Standardized Definition Needed for Early Spondyloarthritis

Doctors discussing diagnose of the patient. Female surgeon sharing opinions on the monitor screen with colleagues.
Researchers sought to identify all possible definitions of early spondyloarthritis, including early axial spondyloarthritis and early peripheral spondyloarthritis.

The need exists for a standardized definition of early spondyloarthritis (SpA), according to a recent systematic literature review published in Seminars in Arthritis & Rheumatism.

The researchers sought to identify all of the possible definitions of early SpA used in the literature, including the subtypes of early axial SpA (axSpA) and early peripheral SpA (pSpA). The Assessment of SpondyloArthritis International Society (ASAS) has recognized the need to establish a standardized definition for these terms when used in a research setting. The ASAS SPondyloarthritis EARly definition (ASAS-SPEAR) project was designed to propose such a consensus definition based on evidence and expert opinion. In the literature review, the proportion of studies that included a definition was calculated, and the various definitions were evaluated.

Among a total of 9651 titles that were identified, 336 publications that reported on data from 183 studies were included. An increasing number of publications were identified over time. Overall, 62% (114 of 183) of the studies reported a specific definition, with 33% of these definitions based on duration of symptoms, 31% based on radiographic damage, 28% based on duration of the disease, 5% based on both symptom/disease duration and radiographic damage, and 3% based on other aspects.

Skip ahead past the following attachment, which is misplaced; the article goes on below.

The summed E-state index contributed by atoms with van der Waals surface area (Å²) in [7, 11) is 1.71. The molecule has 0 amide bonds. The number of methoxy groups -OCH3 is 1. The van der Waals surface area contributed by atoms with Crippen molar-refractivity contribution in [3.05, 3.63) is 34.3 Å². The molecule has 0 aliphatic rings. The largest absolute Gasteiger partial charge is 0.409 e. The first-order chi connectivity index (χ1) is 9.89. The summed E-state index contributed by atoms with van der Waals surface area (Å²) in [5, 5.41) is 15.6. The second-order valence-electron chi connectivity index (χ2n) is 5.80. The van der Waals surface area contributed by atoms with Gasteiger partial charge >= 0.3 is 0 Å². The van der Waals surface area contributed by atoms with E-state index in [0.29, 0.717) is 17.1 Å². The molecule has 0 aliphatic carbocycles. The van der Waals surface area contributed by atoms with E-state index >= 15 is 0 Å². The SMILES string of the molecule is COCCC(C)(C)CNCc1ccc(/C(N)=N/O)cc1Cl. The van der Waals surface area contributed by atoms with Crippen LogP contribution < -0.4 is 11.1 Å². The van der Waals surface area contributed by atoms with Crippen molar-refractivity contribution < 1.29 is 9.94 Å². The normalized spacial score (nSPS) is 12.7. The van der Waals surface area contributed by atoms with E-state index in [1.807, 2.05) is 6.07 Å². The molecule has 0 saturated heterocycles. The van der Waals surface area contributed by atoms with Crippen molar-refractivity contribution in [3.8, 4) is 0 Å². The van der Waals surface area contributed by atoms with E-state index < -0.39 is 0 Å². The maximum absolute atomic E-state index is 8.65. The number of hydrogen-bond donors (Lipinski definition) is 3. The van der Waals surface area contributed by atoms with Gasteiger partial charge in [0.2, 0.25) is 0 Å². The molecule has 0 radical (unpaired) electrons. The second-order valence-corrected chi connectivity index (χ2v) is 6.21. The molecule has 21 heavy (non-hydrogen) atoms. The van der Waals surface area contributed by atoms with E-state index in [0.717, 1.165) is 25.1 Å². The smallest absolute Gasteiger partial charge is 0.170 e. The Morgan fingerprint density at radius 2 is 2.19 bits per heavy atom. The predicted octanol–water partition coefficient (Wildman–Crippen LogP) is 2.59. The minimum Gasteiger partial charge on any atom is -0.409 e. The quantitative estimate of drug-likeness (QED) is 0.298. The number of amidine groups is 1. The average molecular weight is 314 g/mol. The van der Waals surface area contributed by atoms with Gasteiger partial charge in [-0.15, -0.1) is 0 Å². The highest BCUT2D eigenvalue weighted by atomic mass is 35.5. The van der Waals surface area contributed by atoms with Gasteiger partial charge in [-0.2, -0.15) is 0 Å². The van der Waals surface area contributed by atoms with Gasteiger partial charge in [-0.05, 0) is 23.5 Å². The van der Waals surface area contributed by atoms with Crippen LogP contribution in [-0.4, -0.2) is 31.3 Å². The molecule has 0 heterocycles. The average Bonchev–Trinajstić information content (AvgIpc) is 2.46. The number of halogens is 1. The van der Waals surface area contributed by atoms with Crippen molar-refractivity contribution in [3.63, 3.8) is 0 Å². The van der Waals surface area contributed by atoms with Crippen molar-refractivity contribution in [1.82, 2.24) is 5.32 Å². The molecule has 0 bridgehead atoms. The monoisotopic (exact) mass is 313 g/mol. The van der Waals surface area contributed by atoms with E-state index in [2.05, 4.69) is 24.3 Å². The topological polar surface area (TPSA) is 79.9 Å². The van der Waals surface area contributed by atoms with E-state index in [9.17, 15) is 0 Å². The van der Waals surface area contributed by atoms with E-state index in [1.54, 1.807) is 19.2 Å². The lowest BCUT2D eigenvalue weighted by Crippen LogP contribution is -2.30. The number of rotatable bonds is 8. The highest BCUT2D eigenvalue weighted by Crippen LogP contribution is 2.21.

In total, 33% (61 of 183) of the studies used the term “early axSpA,” and 33% (60 of 183) of the publications included the term “early ankylosing spondylitis (AS).” With respect to the studies that included the term “early axSpA,” the definition most often used was symptom/disease duration of less than 5 years. In contrast, the definition most often used regarding the studies that used the term “early AS” was symptom/disease duration of less than 10 years.

After 2010, the definition of “early axSpA” that was based on the absence of radiographic sacroiliitis was used less often than prior to 2010 (17% vs 38%, respectively).

Limitations of the literature review were associated with the report of the disease in the publications included. Because of the restriction of the search to the term “early SpA” and its subtypes in the title and abstract, some articles that might have included the term(s) were never retrieved. Additionally, because of the lengthy inclusion period (from 1948 to 2021) of the articles reviewed, the criteria used by the authors for defining early disease have likely changed over time.

The researchers concluded that over time, use of the term “early SpA” and its various subtypes have become more often used. More than one-third of the studies evaluated did not include a definition of the term “early SpA,” and the studies that did report a definition demonstrated major heterogeneity.

Disclosure: Some of the study authors have declared affiliations with biotech, pharmaceutical, and/or device companies. Please see the original reference for a full list of authors’ disclosures. 


Benavent D, Capelusnik D, van der Heijde D, et al. How is early spondyloarthritis defined in the literature? Results from a systematic review. Semin Arthritis Rheum. Published online May 29, 2022. doi:10.1016/j.semarthrit.2022.152032